A widow had children who left her one by one to go to the “new country” (as she called it.)  As they made their tearful farewells, she heard each of them promise her that they’d save money and that they would send for her “very soon.”  Time passed; the children married and had children of their own, but no mention ever came in a letter suggesting they were ready to send for their aging mother.  She deeply longed to see them, but thinking they lacked the means to bring her to the “new country”, she scrimped and saved up enough money to afford on her own to pay them a surprise visit.  She anticipated a joyful reunion with her children and she longed to see them and to meet her grandchildren. Upon arriving her reception was the reverse of what she had hoped and longed for.  Her children had indeed prospered, but seemed annoyed at the surprise visit, and they belittled her old-fashioned clothing and way of speaking.  They had no room for her in their hearts.  The disappointed woman returned home and took up residence in a home for the elderly, where she proved to be a blessing to all about her, pouring out the vast flood of love that her own children had rejected.  She wasn’t bitter.  “It seems to me that I knew what our Lord suffered,” she told a friend, “when He came to His own dear people and they gave Him the cold shoulder.  Just think!  He came unto His own and His own received Him not!  I can understand how that wounded His loving heart.”

Perhaps the Jews failure wasn’t so much that they didn’t recognize Jesus, but that they had no room left in their hearts for this lover of their souls. 

I think we’d best not be too hard on the Jews, however.  How many times have I not found room in my heart for Him when He comes calling?  How many times have I been ashamed or afraid to let people know where I stand, and Who I stand with? 

Jesus loves us.  He came to be with us.  Will we send Him back home alone – and unwanted?

Prayer: Jesus, don’t give up on us!  Keep knocking at the doorway to our hearts.  Transform our hard hearts into hearts that rejoice to see You when You arrive!  In Jesus’ name, Amen.  

Copyright by 2019 by Galen C. Dalrymple.  ><}}}”>

 

DayBreaks for 2/7/19 – Just an 8-Watt Transmitter

Image result for pioneer 10

DayBreaks for 2/07/2019: Just an 8-Watt Transmitter

In 1972, NASA launched the exploratory space probe named Pioneer 10. Its main mission was to reach Jupiter and send back information about that planet. It was a bold plan because at that time no satellite had gone beyond Mars. As you may be aware, Pioneer 10 accomplished its mission and so much more. It swung past Jupiter in November, 1973, then passed Saturn, Uranus, Neptune, and Pluto. By 1997, Pioneer 10 was more than six billion miles from the sun. Despite that immense distance, Pioneer 10 continued to beam back radio signals to earth. The most remarkable thing was that those signals were powered by an 8-watt transmitter, which radiates about as much power as a bedroom night light. Not even the most optimistic scientist could have ever imagined what that little 8-watt transmitter could do.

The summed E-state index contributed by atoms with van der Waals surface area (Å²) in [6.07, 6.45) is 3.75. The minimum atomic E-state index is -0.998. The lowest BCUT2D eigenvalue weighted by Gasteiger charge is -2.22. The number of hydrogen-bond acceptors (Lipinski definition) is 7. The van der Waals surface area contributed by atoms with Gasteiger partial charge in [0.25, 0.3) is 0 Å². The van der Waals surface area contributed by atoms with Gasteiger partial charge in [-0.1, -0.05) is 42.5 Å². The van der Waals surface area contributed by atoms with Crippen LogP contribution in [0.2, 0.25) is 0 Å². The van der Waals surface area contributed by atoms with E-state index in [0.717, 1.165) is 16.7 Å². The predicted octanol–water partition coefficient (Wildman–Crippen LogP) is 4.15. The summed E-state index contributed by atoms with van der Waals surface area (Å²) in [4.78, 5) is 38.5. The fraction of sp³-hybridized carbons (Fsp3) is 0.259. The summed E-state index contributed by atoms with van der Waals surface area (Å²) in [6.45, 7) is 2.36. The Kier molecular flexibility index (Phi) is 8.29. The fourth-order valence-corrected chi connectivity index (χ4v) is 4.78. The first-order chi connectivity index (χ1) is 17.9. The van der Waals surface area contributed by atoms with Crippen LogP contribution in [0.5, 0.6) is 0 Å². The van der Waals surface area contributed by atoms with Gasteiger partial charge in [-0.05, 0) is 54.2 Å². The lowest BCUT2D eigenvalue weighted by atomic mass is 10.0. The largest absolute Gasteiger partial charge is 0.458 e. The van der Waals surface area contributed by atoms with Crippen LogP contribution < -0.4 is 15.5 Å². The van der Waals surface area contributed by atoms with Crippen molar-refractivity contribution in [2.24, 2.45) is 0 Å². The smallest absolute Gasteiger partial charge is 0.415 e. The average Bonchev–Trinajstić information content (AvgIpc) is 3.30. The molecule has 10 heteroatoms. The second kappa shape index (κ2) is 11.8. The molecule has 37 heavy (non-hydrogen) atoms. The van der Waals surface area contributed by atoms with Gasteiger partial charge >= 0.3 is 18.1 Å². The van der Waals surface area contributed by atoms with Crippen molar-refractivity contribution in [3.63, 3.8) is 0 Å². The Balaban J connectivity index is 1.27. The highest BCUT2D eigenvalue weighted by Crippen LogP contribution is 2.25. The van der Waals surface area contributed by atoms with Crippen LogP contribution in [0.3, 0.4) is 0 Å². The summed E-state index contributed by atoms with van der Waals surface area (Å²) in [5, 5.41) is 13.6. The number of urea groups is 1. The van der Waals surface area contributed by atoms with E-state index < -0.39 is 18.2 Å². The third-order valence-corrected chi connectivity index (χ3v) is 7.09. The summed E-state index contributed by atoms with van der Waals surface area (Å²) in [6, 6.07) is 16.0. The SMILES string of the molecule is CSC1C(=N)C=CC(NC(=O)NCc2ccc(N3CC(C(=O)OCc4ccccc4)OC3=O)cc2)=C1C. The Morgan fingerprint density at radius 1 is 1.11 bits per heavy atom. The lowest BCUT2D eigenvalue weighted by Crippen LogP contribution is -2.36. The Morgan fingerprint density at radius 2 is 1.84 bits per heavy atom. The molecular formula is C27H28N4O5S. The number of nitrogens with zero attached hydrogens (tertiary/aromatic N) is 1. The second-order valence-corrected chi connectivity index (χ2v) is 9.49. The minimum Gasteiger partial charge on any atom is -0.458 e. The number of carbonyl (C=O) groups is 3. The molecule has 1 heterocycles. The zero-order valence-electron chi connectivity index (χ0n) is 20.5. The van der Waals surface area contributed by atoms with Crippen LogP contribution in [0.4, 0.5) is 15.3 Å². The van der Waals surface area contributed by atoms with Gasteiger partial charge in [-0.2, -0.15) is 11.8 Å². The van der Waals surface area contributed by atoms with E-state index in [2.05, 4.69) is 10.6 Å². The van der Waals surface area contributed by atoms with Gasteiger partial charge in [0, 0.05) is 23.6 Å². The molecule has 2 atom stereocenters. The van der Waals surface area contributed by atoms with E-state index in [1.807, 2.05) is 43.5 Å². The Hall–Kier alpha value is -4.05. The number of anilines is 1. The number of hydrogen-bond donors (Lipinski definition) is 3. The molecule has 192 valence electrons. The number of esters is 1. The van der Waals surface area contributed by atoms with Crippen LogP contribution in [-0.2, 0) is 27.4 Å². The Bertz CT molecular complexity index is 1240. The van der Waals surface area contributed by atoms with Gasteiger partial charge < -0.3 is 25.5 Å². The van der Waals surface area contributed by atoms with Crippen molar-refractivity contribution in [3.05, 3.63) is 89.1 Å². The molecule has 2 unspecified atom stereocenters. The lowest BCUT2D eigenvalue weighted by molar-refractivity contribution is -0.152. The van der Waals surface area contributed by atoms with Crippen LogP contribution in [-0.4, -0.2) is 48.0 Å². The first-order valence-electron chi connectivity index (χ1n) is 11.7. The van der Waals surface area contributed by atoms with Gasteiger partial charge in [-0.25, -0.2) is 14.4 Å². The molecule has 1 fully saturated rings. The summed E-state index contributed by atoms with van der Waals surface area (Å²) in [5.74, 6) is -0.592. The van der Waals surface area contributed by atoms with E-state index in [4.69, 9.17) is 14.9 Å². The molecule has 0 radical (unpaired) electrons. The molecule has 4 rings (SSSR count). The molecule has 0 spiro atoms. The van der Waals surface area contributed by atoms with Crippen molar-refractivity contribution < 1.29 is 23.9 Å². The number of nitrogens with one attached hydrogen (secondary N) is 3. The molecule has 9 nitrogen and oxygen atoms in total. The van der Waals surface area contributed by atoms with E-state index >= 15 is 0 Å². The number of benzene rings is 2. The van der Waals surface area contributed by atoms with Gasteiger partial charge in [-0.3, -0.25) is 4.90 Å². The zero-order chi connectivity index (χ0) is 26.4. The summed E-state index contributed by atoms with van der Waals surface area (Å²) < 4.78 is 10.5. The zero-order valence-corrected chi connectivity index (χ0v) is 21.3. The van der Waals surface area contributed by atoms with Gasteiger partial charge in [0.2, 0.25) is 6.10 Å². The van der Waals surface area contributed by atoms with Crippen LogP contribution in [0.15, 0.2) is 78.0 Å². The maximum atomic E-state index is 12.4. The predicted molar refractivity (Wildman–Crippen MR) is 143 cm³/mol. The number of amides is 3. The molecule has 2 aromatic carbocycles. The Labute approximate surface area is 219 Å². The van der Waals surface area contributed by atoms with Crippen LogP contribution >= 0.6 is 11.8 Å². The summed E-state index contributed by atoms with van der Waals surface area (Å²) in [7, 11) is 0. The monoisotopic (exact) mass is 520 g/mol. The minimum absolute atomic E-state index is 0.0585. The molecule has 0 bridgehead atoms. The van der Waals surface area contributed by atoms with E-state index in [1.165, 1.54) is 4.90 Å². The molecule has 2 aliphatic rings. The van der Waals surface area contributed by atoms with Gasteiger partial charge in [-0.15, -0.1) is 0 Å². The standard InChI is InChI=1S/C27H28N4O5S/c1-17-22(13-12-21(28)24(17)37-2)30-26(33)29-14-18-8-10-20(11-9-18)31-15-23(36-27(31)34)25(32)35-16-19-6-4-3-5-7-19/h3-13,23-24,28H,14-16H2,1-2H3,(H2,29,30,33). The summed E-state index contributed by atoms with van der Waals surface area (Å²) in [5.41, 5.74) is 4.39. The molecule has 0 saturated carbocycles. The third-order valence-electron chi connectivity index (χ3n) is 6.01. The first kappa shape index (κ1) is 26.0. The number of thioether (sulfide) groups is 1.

So it is when you and I offer ourselves to God in faithful obedience. It’s just incredible what God can do through little 8-watt transmitters like me and you, when we’re turned on for him.

We all are transmitting something – joy or sadness, light or darkness, good or evil, faith or unbelief, trust or skepticism. You may not have great faith, but even mustard-seed faith is powerful. You may have heavy burdens right now – but finding peace in the midst of those troubles transmits a huge message. We are small, infinitesimal transmitters in this great universe, but what we transmits can traverse great distances to great effect. What are you going to choose to transmit today?

PRAYER: Let us be transmitters of truth, love, joy and the good news of a Savior who loves us this day, In Jesus’ name, Amen.

Copyright by 2019 by Galen C. Dalrymple.  ><}}}”>

DayBreaks for 1/24/19 – Truth from the Burning Towers

Image result for 9-11 photos firemen

DayBreaks for 01/24/2019: You Were Made for More

On that tragic morning of September 11, 2001, The Brooklyn Tabernacle lost four of its members. One victim was a police officer. The officer’s funeral was held at the church building, and Rudy Giuliani, then mayor of New York City, had been asked to share a few thoughts. Here’s what the mayor had to say:

“You know people, I’ve learned something through all this. Let me see if I can express it to you. When everybody was fleeing that building, and the cops and the firefighters and the EMS people were heading up into it, do you think any of them said, ‘I wonder how many blacks are up there for us to save? I wonder what percentage are whites up here? How many Jews are there? Let’s see—are these people making $400,000 a year, or $24,000, or—?’

“No, when you’re saving lives, they’re all precious. And that’s how we’re supposed to live all the time. How would you want the cops to treat you if you were on the seventy-fifth floor that day? Would you want them to say, ‘Excuse me, but I’ve got to get the bosses out first’? Not exactly.

“I confess I haven’t always lived this way. But I’m convinced that God wants us to do it. He wants us to value every human life the way he does.”

The words of the mayor moved everyone who had gathered that day for the funeral.  Jim Cymbala was there as Giuliani spoke, and had this to say afterward: “I sat there thinking, My goodness, the mayor is preaching a truth that has eluded so many of our churches throughout New York and the country! He may have stood for other policies that I could not agree with, but on that day, he was right on the mark. The truth of what he said penetrated my heart.

“The world you and I live in is falling apart before our eyes. We are God’s only representatives on the planet and simply cannot take time to pick and choose who needs help. They all need help. They all need the love and forgiveness of Jesus Christ. They all need to be rescued from the horror of an eternity apart from God.” – Jim Cymbala, You Were Made for More (Zondervan, 2008), pp. 94-96

Will you do your part to be the love of Jesus living in this world?

Prayer: As we see people around us, Lord, may we see every human being as those desperately in need of the love and forgiveness You offer – and may we see and admit that need in our selves!  In Jesus’ name, Amen.

Copyright by 2019 by Galen C. Dalrymple.  ><}}}”>